That didn’t completely stop plastic waste from seeping through, though. China previously imported 600,000 tons of plastic monthly, but since the policy only restricted 24 types of solid waste, 30,000 tons per month still entered the country post-ban, primarily from these countries:

  • 🇮🇩 Indonesia: 7,000 tons per month
  • 🇲🇾 Malaysia: 6,000 tons per month
  • 🇺🇸 United States: 5,500 tons per month
  • 🇯🇵 Japan: 4,000 tons per month

Many countries bearing the load of the world’s garbage are planning to follow in China’s footsteps and issue embargoes of their own. What does that mean for the future?

Recycle and Reuse; But Above All, Reduce

The immense amounts of plastic waste sent overseas include recycled and recyclable materials. That’s because most countries don’t have the means to manage their recycling properly, contrary to public belief. What is being done to mitigate waste in the future?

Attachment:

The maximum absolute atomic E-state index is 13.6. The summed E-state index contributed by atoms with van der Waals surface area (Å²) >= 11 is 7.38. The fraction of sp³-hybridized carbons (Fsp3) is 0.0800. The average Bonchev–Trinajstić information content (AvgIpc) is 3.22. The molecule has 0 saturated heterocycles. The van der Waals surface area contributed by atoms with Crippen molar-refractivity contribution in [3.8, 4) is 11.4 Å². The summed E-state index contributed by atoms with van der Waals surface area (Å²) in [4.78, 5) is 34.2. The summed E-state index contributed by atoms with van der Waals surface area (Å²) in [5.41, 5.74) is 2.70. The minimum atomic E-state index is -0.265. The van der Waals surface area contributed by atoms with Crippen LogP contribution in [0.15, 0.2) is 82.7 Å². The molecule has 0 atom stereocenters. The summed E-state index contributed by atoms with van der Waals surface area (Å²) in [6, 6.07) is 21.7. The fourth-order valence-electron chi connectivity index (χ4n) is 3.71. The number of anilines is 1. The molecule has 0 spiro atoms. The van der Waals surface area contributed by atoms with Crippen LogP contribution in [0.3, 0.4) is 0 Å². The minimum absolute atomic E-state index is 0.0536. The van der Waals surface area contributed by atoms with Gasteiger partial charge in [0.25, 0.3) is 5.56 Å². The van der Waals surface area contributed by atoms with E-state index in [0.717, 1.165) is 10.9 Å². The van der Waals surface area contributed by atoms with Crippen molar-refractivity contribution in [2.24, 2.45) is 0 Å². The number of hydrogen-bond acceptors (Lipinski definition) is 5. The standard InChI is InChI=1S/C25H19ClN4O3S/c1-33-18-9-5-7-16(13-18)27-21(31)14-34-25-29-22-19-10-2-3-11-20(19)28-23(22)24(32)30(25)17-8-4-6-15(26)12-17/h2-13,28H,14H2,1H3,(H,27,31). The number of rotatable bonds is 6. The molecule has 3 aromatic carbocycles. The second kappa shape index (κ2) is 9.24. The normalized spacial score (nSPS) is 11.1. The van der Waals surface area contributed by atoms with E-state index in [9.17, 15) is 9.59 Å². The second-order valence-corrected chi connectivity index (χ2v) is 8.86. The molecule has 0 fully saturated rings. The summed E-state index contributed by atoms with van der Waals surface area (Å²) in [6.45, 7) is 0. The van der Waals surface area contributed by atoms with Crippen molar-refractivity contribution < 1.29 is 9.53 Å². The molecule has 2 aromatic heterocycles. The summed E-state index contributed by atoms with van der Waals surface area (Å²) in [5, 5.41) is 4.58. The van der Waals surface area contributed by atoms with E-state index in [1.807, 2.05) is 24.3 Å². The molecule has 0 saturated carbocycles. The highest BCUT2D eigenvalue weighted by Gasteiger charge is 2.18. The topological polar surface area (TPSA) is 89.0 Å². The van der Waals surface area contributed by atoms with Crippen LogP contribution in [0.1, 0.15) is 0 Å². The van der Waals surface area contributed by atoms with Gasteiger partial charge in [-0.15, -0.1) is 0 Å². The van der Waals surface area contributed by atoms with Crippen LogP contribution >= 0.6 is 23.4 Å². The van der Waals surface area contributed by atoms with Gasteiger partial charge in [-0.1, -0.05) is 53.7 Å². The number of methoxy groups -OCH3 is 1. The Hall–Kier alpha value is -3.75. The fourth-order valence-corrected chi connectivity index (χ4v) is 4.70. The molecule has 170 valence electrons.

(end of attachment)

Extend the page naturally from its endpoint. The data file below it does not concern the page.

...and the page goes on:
1. Improve domestic recycling
    Waste Management is the largest recycling company in the United States. In 2018, it put $110 million towards building more plastic recycling infrastructure.
    Meanwhile, tech giant Amazon invested $10 million in a fund that creates recycling infrastructure and services in different cities.
  2. Reduce single-use plastics
    Recycling on its own may not be enough, which is why countries are thinking bigger to cut down on “throwaway” culture.
    The European Union passed a directive to ban disposable plastics and polystyrene “clamshell” containers, among other items, by 2021. More recently, California passed an ambitious bill to phase out single-use plastics by 2030.